Infocom added simple styles (like italics). They also added an optional status line, which was just a terminal window -- an addressable grid of fixed-width characters -- less abstract, but still easy to implement.

Slide 13

So when I designed Glk, I used that model, slightly generalized. You have one or more windows and each of them is either a text grid or a text stream. The windows can't overlap, because that's messy. Scrolling, wrapping, fonts and so on are entirely the interpreter's problem. So the model runs on everything from GUI systems down to a raw telnet stream. (For telnet, the game only gets a single text stream window. But it can cope with that.)

So this model covers the least common capability set of the Z-machine, TADS, Hugo, and so forth. Great!

Slide 14

The problem is that everybody is ambitious; everybody wants to extend the common IF model and add graphics, fonts, sounds, video, smellovision, what have you. Infocom did this: they had the version-6 Z-machine, which added graphics and text layout -- but it broke the simple text stream. That was a gigantic pain in the ass. Then there's Multimedia TADS, which is HTML-like, and Hugo has its own graphics model, and so on.

So I didn't try to handle any of those in Glk. I came up with my own modest graphics model. My VM uses Glk directly to do graphics and sound and hyperlinks, but Glk can't emulate the graphics models of any of the other IF engines.

Slide 15

So we have a compromise. Glulx has decent multimedia support. All these other engines have Glk ports, which are super-portable, but limited to the common text UI.

Maybe this isn't very impressive. But "super-portable" is interesting, and I'll explain why. See, about ten years ago we got this radical notion: you should be able to play IF in a web browser, instead of having download a weird-ass interpreter app.

Slide 16

This poses an interesting challenge for Glk, which, you may recall, is a C API. It's literally defined by a C header file. How do we run that on the web?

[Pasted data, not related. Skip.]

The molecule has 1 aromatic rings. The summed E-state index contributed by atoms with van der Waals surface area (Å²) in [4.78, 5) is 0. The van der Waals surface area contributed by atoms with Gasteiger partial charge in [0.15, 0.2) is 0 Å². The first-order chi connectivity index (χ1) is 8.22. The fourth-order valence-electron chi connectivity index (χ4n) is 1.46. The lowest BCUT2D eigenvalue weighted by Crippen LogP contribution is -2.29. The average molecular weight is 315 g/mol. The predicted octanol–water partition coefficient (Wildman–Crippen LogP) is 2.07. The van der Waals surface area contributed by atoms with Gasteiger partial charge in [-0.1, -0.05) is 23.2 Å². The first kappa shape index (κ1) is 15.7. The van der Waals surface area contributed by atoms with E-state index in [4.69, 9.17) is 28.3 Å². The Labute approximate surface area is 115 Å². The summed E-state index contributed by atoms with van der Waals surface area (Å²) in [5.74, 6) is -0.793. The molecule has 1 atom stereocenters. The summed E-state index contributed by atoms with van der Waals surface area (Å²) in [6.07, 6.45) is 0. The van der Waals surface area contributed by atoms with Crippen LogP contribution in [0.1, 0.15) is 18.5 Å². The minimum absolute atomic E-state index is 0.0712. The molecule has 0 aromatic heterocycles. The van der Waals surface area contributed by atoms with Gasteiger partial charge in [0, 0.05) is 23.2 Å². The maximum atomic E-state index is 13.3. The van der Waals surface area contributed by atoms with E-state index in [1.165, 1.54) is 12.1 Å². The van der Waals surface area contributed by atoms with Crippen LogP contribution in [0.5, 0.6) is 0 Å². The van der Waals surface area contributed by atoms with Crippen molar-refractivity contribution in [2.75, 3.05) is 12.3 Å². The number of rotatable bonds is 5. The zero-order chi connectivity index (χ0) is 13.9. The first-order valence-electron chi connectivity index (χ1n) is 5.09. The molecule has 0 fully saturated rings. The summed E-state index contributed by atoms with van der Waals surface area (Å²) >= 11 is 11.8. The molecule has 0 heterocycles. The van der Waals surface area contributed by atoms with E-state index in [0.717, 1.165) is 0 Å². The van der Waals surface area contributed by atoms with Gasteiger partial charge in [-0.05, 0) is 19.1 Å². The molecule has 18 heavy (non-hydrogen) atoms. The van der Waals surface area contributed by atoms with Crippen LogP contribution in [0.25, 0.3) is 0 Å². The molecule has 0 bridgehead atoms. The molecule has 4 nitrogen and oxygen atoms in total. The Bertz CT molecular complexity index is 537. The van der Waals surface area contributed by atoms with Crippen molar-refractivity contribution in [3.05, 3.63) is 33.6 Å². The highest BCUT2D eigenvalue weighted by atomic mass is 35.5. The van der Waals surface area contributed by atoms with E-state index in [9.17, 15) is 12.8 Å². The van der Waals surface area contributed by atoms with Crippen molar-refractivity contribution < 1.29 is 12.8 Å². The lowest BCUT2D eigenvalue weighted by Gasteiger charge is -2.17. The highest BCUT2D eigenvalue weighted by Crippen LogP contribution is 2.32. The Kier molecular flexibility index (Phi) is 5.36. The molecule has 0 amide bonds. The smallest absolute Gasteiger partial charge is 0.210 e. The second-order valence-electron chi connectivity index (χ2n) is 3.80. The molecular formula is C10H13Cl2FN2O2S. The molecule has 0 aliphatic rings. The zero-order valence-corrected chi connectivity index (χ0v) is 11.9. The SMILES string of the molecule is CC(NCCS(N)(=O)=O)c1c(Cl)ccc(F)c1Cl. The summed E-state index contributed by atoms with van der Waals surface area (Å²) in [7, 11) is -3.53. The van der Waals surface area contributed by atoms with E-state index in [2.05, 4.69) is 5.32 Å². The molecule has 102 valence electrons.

Slide 17

Easy: we write a Javascript API which parallels the C API.

No, better: we can describe the Glk calls and their arguments in a data file, and then generate the Javascript API directly from the data.

Slide 18

Or how about this. The C API is a bunch of function calls, but it's meant to be used in an event loop. You make a bunch of output calls, and then call the magic select function, which blocks and waits for input. But a web app already has an event loop. How about we just generate a JSON object representing all the output? And then accept a JSON object representing the next input. That's webbier.

Slide 19

We don't have to change the game structure. We can put the JSON layer on top of the JS API. So the game calls Glk functions, auto-generated JS functions, and those accumulate the JSON output object. When the game calls the magic select function, the JSON flies out and the interpreter sets up callbacks for input events.

Slide 20

We haven't changed the UI model, but now it's JSON objects instead of function calls. Data is great! We can do all sorts of things with data. We can log the data objects, and then we get a transcript of the game session. We can clone the data objects to another machine, and then the game session is mirrored for other people to watch. We can do regression tests. Nothing is easier to test than a stream of JSON outputs.

Slide 21

This was so much fun that I went back and reimplemented the JSON layer in C. Now you can take one of the C engines, compile it with the JSON display library, and you get an interpreter which does JSON stdin/stdout. That's a handy component.

Slide 22

If I had more than ten minutes, I could go into the vast array of things I did wrong or failed to do right. Notably, I've been promising to integrate CSS stylesheets for about ten years now... Sorry.

Slide 23

But, on the up side, Skye used Glk to hack the Internet in Agents of SHIELD season 1. So that's cool.

Slide 24

Thanks for listening.

Last updated May 2, 2017.